Humanity’s last invention and our uncertain future
A philosopher, a scientist and a software engineer have come together to propose a new centre at Cambridge to address developments in human technologies that might pose “extinction-level” risks to our species, from biotechnology to artificial intelligence.
In 1965, Irving John ‘Jack’ Good sat down and wrote a paper for New Scientist called Speculations concerning the first ultra-intelligent machine. Good, a Cambridge-trained mathematician, Bletchley Park cryptographer, pioneering computer scientist and friend of Alan Turing, wrote that in the near future an ultra-intelligent machine would be built.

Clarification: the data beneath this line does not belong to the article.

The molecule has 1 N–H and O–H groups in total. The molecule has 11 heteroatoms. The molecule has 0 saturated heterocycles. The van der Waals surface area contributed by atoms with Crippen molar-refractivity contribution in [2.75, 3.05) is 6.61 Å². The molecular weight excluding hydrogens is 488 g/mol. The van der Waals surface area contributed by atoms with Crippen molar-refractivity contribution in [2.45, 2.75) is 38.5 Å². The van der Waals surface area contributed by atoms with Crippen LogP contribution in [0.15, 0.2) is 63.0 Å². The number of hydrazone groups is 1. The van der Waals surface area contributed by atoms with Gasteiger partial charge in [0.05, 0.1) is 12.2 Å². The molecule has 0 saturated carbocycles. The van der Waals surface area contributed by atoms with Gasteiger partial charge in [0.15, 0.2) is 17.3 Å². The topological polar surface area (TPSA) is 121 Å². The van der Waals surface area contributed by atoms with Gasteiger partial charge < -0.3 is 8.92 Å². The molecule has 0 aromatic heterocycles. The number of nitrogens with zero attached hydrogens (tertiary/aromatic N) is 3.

This machine, he continued, would be the “last invention” that mankind will ever make, leading to an “intelligence explosion” – an exponential increase in self-generating machine intelligence. For Good, who went on to advise Stanley Kubrick on 2001: A Space Odyssey, the “survival of man” depended on the construction of this ultra-intelligent machine.